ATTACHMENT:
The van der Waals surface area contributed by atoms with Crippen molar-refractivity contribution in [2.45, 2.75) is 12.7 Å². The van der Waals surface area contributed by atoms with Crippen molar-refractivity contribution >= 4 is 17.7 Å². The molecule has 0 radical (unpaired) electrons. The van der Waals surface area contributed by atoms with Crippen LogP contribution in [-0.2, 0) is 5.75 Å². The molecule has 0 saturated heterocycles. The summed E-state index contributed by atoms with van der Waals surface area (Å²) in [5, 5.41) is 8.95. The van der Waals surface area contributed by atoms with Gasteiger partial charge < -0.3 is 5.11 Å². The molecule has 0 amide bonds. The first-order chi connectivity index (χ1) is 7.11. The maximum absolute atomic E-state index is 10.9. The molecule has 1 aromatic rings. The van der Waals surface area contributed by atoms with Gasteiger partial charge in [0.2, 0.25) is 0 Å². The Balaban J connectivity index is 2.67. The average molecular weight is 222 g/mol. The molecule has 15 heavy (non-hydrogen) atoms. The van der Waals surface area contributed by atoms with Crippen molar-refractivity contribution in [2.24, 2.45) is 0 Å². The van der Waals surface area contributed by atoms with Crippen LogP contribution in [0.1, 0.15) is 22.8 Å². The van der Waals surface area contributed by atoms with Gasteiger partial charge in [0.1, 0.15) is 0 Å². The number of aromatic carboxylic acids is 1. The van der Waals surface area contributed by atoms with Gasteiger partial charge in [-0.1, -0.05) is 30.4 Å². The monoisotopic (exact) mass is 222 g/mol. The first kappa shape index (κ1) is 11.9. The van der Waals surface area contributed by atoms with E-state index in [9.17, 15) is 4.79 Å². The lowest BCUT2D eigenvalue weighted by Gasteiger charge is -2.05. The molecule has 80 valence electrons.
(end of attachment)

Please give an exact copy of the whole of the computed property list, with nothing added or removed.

The van der Waals surface area contributed by atoms with Crippen molar-refractivity contribution in [2.45, 2.75) is 12.7 Å². The van der Waals surface area contributed by atoms with Crippen molar-refractivity contribution >= 4 is 17.7 Å². The molecule has 0 radical (unpaired) electrons. The van der Waals surface area contributed by atoms with Crippen LogP contribution in [-0.2, 0) is 5.75 Å². The molecule has 0 saturated heterocycles. The summed E-state index contributed by atoms with van der Waals surface area (Å²) in [5, 5.41) is 8.95. The van der Waals surface area contributed by atoms with Gasteiger partial charge < -0.3 is 5.11 Å². The molecule has 0 amide bonds. The first-order chi connectivity index (χ1) is 7.11. The maximum absolute atomic E-state index is 10.9. The molecule has 1 aromatic rings. The van der Waals surface area contributed by atoms with Gasteiger partial charge in [0.2, 0.25) is 0 Å². The Balaban J connectivity index is 2.67. The average molecular weight is 222 g/mol. The molecule has 15 heavy (non-hydrogen) atoms. The van der Waals surface area contributed by atoms with Crippen molar-refractivity contribution in [2.24, 2.45) is 0 Å². The van der Waals surface area contributed by atoms with Crippen LogP contribution in [0.1, 0.15) is 22.8 Å². The van der Waals surface area contributed by atoms with Gasteiger partial charge in [0.1, 0.15) is 0 Å². The number of aromatic carboxylic acids is 1. The van der Waals surface area contributed by atoms with Gasteiger partial charge in [-0.1, -0.05) is 30.4 Å². The monoisotopic (exact) mass is 222 g/mol. The first kappa shape index (κ1) is 11.9. The van der Waals surface area contributed by atoms with E-state index in [9.17, 15) is 4.79 Å². The lowest BCUT2D eigenvalue weighted by Gasteiger charge is -2.05. The molecule has 80 valence electrons.